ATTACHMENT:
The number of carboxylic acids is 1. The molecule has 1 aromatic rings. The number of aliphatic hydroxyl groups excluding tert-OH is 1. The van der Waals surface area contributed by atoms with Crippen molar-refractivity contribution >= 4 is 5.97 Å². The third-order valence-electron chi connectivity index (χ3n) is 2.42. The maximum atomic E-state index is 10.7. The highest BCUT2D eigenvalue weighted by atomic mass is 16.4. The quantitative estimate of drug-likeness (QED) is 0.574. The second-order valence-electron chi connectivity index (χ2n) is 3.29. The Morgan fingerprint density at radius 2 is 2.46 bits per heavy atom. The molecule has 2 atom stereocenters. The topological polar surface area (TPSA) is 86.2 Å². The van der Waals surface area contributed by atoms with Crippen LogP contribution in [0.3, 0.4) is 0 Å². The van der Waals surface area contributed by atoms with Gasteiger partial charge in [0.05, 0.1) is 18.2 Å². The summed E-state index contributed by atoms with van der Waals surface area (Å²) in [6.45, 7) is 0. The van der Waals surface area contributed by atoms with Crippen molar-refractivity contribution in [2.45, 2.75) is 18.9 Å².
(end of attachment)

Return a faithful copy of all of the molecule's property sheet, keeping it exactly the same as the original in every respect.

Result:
The number of carboxylic acids is 1. The molecule has 1 aromatic rings. The number of aliphatic hydroxyl groups excluding tert-OH is 1. The van der Waals surface area contributed by atoms with Crippen molar-refractivity contribution >= 4 is 5.97 Å². The third-order valence-electron chi connectivity index (χ3n) is 2.42. The maximum atomic E-state index is 10.7. The highest BCUT2D eigenvalue weighted by atomic mass is 16.4. The quantitative estimate of drug-likeness (QED) is 0.574. The second-order valence-electron chi connectivity index (χ2n) is 3.29. The Morgan fingerprint density at radius 2 is 2.46 bits per heavy atom. The molecule has 2 atom stereocenters. The topological polar surface area (TPSA) is 86.2 Å². The van der Waals surface area contributed by atoms with Crippen LogP contribution in [0.3, 0.4) is 0 Å². The van der Waals surface area contributed by atoms with Gasteiger partial charge in [0.05, 0.1) is 18.2 Å². The summed E-state index contributed by atoms with van der Waals surface area (Å²) in [6.45, 7) is 0. The van der Waals surface area contributed by atoms with Crippen molar-refractivity contribution in [2.45, 2.75) is 18.9 Å².